Saturated fats are triglycerides that have no double bonds in their carboxylic acid chains. Saturated fats are found in things like butter. Because their fatty acid chains are long and flexible, they can intertwine with one another, and because they're non-polar, they're attracted to each other, and not to polar things, like water. So this is part of why butter is a solid at room temperature - it's because of the molecular interactions between these different fatty acid chains.
Unsaturated fats are triglycerides that have double bonds in their carboxylic acid chains. These are found in things like olive oil, and can be monounsaturated, which means they contain one double bond, or they can be polyunsaturated, meaning they contain many double bonds. In unsaturated fats, the carbons on either side of the double bond are on the same side of the double bond. These double bonds kink and bend the chains of carbons making it harder for them to interact closely. It's sort of like, if saturated fat chains are spaghetti and can wrap around one another very easily and stick together, these are like trying to fit together puzzle pieces that don't have the same edges, so you can't get them terribly close to each other. This is why substances in which there are many unsaturated fats, such as olive oil, tend to be liquids.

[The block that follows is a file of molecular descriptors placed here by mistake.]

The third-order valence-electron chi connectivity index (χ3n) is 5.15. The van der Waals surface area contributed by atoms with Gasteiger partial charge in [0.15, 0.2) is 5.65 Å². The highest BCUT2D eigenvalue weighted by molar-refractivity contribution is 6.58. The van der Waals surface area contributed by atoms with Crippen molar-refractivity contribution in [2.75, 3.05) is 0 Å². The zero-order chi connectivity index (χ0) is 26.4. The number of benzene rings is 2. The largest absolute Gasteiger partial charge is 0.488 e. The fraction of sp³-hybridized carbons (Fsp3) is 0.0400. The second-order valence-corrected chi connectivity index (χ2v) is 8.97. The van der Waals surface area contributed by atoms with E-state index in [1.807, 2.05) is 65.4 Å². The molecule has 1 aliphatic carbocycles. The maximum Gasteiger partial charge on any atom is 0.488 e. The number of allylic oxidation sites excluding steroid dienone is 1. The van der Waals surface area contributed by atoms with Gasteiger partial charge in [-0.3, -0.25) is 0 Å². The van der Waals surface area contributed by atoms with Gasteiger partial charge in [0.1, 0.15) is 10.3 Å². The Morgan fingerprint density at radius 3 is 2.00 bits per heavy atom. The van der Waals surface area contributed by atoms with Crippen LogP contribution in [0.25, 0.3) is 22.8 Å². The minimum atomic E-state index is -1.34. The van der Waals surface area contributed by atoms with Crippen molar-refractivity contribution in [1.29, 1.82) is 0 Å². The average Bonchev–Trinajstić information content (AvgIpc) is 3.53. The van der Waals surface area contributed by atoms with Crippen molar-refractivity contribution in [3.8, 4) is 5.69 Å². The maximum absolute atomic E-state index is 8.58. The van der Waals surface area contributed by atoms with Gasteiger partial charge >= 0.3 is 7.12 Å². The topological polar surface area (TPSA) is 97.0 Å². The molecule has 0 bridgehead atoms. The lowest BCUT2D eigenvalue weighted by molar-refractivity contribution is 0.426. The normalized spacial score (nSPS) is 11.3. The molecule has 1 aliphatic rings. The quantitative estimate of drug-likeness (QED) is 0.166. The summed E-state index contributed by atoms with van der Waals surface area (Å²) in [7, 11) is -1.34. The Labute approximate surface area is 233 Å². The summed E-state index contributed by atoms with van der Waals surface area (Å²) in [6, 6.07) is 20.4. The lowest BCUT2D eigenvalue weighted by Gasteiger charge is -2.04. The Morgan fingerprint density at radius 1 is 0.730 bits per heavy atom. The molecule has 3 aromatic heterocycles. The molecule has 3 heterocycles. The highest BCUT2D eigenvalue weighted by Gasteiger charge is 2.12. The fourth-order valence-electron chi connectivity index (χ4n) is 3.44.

Trans fats, the synthetic kind, are triglycerides that have trans double bonds in their carboxylic acid chains. What trans means is that means is that the carbons on either side of the double bond are on opposite sides of the double bond. Trans fats are the byproduct of hydrogenating polyunsaturated fats. The goal of scientists was to make saturated fats, and these happened as a side product. The trans double bonds make the carbon chain very rigid and straight, so you get very close packing between these different carbon chains. It's sort of like, if the saturated fats are like spaghetti and can wrap around each other to interact, there's still some room for movement. And trans fats are a little bit more like, if you put a bunch of rods, and stuck them together - there's not a whole lot of room for them to move.
Because trans fats are able to pack so tightly together, they're able to become solid at higher temperatures, and this is part of why they're bad for us. If these trans fats are able to come together in our arteries, they may form blockages.